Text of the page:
Wildcats drop high-scoring affair in KC

KANSAS CITY, Mo. (AP) – Kansas State coach Bruce Weber stared at the box score printed on the sheet of paper, a black-and-white rendition of the colorful, back-and-forth game the Wildcats had just finished.

He had a hard time trying to figure out how they had scored 85 points against Iowa State, shot better than 54 percent from the field – and still lost.

“I guess it was an entertaining game,” Weber said, finally.

He was right about that.

Melvin Ejim had 24 points and 10 rebounds, Dustin Hogue added 19 points and 10 boards and the No. 16 Cyclones held on for a 91-85 victory in the Big 12 tournament quarterfinals.

Georges Niang added 18 points and Naz Long finished with 14 points for the fourth-seeded Cyclones (24-7), who advanced to play the No. 10 Kansas in Friday’s semifinals.

“I mean, we were pretty efficient on offense,” Weber said. “We just didn’t get enough stops.”

Iowa State was clinging to an 87-85 lead with just over a minute left when Ejim missed a layup and the No. 5 seed Wildcats (20-12) got the rebound. They raced the other way, but Shane Southwell lost control of the ball going toward the rim and Iowa State came away with it.

Long was fouled and made both free throws with 16.2 seconds left. Marcus Foster missed a 3 at the other end, and Long scored a layup in transition to put an exclamation mark on the win.

“I had total tunnel vision. I’m thinking, `Down two, get to the basket or get the foul,” Southwell said of his late turnover, the biggest blemish on his otherwise solid game

“If I would have just been a little more patient, it probably would have worked out.”

Southwell finished with 19 points, while Foster scored 21 for the Wildcats, who had been holding opponents to a Big 12-best 64.9 points. Freshman guard Nigel Johnson added a career-best 17 points off the bench, and big man Thomas Gipson finished with 13 points.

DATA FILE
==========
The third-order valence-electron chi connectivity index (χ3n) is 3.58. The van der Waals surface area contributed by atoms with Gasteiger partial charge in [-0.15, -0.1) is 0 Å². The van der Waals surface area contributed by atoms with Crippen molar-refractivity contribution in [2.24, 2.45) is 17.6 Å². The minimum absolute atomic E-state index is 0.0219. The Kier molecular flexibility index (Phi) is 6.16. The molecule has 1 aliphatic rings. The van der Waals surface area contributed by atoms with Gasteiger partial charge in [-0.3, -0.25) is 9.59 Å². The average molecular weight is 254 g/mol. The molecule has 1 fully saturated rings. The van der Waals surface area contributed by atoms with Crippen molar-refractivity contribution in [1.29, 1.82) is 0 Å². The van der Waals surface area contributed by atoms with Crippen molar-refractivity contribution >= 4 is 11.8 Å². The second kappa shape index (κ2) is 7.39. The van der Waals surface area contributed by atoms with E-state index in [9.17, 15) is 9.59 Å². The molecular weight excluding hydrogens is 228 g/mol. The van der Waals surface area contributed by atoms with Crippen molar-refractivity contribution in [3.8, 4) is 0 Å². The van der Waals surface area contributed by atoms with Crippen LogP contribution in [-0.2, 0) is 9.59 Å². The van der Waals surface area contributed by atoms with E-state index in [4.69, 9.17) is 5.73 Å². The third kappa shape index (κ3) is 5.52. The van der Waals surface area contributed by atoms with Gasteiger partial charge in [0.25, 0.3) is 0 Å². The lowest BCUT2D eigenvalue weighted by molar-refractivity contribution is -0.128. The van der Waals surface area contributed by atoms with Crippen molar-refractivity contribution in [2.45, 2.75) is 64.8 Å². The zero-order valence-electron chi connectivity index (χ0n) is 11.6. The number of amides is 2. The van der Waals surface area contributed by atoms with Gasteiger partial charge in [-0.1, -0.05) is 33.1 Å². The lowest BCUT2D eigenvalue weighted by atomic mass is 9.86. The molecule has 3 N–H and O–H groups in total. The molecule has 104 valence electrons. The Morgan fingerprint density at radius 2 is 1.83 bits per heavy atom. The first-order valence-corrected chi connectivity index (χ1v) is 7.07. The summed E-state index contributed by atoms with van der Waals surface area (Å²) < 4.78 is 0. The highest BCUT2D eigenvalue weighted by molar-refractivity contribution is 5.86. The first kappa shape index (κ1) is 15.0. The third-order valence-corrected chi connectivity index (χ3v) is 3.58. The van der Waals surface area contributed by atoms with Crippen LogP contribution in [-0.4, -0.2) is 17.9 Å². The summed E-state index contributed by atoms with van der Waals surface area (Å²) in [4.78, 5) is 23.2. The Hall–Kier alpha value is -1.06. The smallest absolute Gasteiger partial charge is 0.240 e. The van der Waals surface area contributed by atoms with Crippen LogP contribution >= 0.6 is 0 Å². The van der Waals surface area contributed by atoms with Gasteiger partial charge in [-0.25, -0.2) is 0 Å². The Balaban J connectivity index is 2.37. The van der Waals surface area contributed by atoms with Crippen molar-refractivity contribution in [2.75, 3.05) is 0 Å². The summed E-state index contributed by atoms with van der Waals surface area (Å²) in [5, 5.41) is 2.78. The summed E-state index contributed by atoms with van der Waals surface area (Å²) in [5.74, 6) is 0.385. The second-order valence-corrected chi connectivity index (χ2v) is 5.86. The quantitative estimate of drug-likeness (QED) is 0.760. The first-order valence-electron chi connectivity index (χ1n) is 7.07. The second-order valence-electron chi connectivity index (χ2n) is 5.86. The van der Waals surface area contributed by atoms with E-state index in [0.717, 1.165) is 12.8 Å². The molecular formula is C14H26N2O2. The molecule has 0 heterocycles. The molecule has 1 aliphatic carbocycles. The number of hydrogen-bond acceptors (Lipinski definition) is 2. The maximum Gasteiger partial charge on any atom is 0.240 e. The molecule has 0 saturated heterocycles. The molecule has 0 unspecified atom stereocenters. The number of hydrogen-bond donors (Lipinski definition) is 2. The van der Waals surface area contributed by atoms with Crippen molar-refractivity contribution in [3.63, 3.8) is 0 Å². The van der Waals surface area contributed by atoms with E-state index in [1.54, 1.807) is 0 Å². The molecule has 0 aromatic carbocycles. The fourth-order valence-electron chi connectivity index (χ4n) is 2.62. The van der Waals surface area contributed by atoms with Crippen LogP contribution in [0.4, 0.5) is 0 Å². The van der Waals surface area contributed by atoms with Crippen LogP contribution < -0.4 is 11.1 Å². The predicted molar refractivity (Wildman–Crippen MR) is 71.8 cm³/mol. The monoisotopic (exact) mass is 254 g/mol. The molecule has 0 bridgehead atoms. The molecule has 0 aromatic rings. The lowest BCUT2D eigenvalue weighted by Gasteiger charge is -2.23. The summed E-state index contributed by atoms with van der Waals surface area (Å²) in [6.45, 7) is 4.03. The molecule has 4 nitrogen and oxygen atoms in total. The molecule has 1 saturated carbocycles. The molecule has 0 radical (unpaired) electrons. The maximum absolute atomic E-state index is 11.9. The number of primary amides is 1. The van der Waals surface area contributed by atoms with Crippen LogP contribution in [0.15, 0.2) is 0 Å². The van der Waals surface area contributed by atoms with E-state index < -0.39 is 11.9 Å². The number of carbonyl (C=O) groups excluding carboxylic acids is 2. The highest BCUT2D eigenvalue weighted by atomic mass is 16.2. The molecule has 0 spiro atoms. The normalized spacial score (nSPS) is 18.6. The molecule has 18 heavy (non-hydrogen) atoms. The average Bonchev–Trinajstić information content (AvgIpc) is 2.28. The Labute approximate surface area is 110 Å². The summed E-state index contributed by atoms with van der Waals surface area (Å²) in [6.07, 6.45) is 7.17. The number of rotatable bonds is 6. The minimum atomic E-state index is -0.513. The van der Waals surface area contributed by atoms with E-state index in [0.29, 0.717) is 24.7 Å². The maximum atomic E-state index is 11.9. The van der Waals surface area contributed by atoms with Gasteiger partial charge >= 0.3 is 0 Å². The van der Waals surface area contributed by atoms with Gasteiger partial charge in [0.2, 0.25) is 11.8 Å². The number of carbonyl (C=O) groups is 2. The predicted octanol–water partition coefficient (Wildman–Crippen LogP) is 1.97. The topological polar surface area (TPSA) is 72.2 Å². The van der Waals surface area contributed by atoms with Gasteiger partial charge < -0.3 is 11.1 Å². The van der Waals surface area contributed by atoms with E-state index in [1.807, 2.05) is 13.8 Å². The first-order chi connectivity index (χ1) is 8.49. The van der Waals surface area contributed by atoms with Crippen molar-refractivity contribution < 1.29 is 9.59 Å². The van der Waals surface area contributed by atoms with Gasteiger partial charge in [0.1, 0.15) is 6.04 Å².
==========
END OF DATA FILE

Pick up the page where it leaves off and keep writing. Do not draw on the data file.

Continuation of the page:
Iowa State shot poorly in the first half but dominated on the boards, while the Wildcats couldn’t seem to miss yet coughed the ball up nine times.

The upshot of it all was that the teams played nearly to a standstill, just as they did in their two regular-season games. They each won at home in the regular season.

Iowa State had a chance to take a comfortable lead into the break, but Southwell scored a fourth-chance bucket with 14 seconds left in the half. Cyclones coach Fred Hoiberg called timeout to set up a play, but DeAndre Kane turned the ball over and Foster hit a 3 before the buzzer.

Instead of leading by double-digits, the Cyclones had to settle for a 44-41 advantage.

They remained one step ahead of the Wildcats until the 12-minute mark, when Thomas made two free throws and Omari Lawrence made another to give Kansas state a 60-59 lead. It was the first time that Kansas State had played from ahead since there was 7:30 left in the first half.

By that point, the game resembled a boxing match.

Every time Kansas State scored, the Cyclones answered the jab. Whenever Iowa State would pull ahead, the Wildcats delivered a blow of their own. And more than once, the officiating crew had to peel bodies off the floor while calming down red-faced coaches on both benches.

“They’re a great team,” Ejim said, “and play defense really hard.”

The fouls had started to pile up by then. Foster picked up his fourth with 11 minutes left, and Kane took a seat on the Iowa State bench with four fouls and 9:57 to play.

Hoiberg was the first one to tempt fate by putting Kane back in with about 6 minutes left, but he was called for an offensive foul with 3:55 remaining. Kane clearly took exception to it, staring down the official who called it while the teams huddled during the under-4 timeout.

The Cyclones still led 76-74 at that point, but slowly crept out to a lead down the stretch, and then made do without Kane during a tense final push by Kansas State. Long scored for an 85-80 lead and, after Gipson scored for the Wildcats, Niang’s spinning layup made it 87-82.

Foster hit a 3 to give Kansas State a chance, but the Cyclones held on in the final minute.

“They do such a good job of slowing you down,” Hoiberg said. “If you would have told me they were going to score 85, I would have told you they we were going to have trouble winning the game.”

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